Email and Electronic Records

Page last updated 02/05/20

Email as a record

Email is convenient, difficult, frustrating, efficient and inefficient, exasperating, overwhelming, and a necessity for most people and organizations. It's not easy to manage email as an authentic, reliable record without appropriate policies, technology, and training.

A lot of email - perhaps 80% - is transitory, has a short useful life, and can be routinely deleted by individual users, as authorized by the University System of Georgia (USG) Board of Regents (BOR) records retention schedule, "Transitory Correspondence" (0472-01-16).

For the other 20% that is not transitory, the email message and its attachments should not remain in the email system, but should be saved and filed in a fixed format (such as PDF) and managed as any other type of record for access, retention, and disposition.

Electronic records and record keeping systems

Electronic records can be born-digital, made digital by scanning, or created through manual input or automated data capture. In most cases, the electronic record is considered the go-to, authoritative version.

Paper copies, forms, and printouts of the electronic record can be retained for a period of time (say, a year) for quality assurance, verification of input, and backup. After they have served their purpose, the paper documents can be classified for disposition as "Transitory Records" (0472-01-017) and discarded in a recycle bin or, if they contain confidential or sensitive information, in a secure shred console.

Electronic records may be stored as structured data, as in a database or data warehouse. They may be stored in a semi-structured environment, such as email, or a completely unstructured environment, such as folders on network share drives.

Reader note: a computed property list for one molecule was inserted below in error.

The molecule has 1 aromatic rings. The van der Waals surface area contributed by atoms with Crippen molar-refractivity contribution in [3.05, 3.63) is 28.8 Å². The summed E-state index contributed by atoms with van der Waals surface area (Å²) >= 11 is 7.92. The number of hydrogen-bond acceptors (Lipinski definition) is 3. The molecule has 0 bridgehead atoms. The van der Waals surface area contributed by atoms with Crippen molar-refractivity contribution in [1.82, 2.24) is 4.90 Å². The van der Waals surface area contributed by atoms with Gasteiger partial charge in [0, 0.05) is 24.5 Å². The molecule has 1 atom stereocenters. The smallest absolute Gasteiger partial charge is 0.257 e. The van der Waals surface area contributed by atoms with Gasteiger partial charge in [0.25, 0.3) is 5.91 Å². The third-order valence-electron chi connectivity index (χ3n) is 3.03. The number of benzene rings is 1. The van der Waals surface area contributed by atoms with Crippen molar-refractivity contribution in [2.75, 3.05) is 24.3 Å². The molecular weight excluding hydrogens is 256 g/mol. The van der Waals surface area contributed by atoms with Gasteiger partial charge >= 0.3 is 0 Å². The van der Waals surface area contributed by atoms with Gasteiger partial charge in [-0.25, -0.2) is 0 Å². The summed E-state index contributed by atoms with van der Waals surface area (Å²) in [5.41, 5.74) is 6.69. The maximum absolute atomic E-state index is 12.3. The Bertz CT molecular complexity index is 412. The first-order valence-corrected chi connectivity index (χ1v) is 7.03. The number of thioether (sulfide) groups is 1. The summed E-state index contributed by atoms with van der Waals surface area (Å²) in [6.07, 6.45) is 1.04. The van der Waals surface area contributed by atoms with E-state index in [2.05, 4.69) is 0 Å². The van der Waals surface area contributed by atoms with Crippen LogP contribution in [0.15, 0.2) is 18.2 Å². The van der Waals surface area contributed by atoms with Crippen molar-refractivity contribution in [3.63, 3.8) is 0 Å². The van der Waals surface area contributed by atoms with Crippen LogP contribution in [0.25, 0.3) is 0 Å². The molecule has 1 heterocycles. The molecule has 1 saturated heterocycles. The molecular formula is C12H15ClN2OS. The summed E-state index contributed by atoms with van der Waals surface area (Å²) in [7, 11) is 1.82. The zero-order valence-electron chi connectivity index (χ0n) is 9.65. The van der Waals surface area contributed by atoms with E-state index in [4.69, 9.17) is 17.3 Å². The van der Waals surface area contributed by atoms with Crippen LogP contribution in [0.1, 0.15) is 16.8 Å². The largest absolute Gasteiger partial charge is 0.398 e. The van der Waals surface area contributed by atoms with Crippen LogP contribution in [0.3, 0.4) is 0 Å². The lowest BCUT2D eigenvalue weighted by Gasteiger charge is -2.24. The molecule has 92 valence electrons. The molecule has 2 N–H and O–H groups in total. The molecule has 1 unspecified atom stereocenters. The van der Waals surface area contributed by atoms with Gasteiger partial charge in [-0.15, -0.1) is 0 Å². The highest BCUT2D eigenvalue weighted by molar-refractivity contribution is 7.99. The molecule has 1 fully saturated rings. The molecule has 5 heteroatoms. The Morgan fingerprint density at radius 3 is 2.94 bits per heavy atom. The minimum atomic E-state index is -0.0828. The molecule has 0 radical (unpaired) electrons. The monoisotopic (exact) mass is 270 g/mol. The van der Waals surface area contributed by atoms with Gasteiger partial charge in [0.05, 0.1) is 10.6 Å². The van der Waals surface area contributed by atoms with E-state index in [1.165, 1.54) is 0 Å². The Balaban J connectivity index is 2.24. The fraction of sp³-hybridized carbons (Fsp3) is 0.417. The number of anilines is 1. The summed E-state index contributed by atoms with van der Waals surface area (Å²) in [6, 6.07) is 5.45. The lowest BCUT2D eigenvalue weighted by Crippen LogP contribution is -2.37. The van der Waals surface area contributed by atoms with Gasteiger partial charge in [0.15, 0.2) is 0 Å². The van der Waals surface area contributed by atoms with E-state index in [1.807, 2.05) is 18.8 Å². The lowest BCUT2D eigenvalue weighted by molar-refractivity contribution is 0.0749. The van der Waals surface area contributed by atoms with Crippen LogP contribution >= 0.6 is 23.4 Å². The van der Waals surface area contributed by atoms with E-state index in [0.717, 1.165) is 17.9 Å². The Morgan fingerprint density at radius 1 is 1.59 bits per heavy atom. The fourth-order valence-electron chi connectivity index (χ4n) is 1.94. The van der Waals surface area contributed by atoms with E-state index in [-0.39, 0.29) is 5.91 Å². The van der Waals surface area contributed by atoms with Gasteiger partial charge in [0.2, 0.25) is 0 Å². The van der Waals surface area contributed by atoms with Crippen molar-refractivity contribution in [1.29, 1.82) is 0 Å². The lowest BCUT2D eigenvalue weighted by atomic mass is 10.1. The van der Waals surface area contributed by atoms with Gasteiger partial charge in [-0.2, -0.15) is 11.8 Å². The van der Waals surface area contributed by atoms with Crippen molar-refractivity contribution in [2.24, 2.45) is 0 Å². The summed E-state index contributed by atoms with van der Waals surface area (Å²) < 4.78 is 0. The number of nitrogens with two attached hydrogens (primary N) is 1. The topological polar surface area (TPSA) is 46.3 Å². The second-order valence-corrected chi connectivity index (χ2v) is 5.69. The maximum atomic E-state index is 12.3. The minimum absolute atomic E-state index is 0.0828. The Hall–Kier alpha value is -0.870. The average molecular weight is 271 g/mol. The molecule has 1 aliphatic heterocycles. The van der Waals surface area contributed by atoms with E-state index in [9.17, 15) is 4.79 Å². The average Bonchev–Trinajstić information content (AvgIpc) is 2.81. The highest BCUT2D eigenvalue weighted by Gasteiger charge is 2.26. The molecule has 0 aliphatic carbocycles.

The same principles of records management apply to both paper and electronic records, regardless of the system. They need to be managed for access, retention, and disposition; to be maintained as trustworthy repositories; and to be audited for compliance with documented policies and procedures.

As with other computer systems, electronic record keeping systems are managed by IT professionals. Nevertheless, data stewards and trustees are ultimately responsible for complying with the USG data lifecycle management policy. See Section 12.3.5 of the "USG Business Procedures Manual."

Who are data stewards and trustees?

The following definitions are from Section 12.2.1 of the "USG Business Procedures Manual."

  • Data trustees - USG executives who have overall responsibility for the data read, created, collected, reported, updated or deleted in their data area(s).
  • Data stewards - designated personnel responsible for the data read, used, created, collected, reported, updated or deleted, and the technology used to do so if applicable, in their data area(s).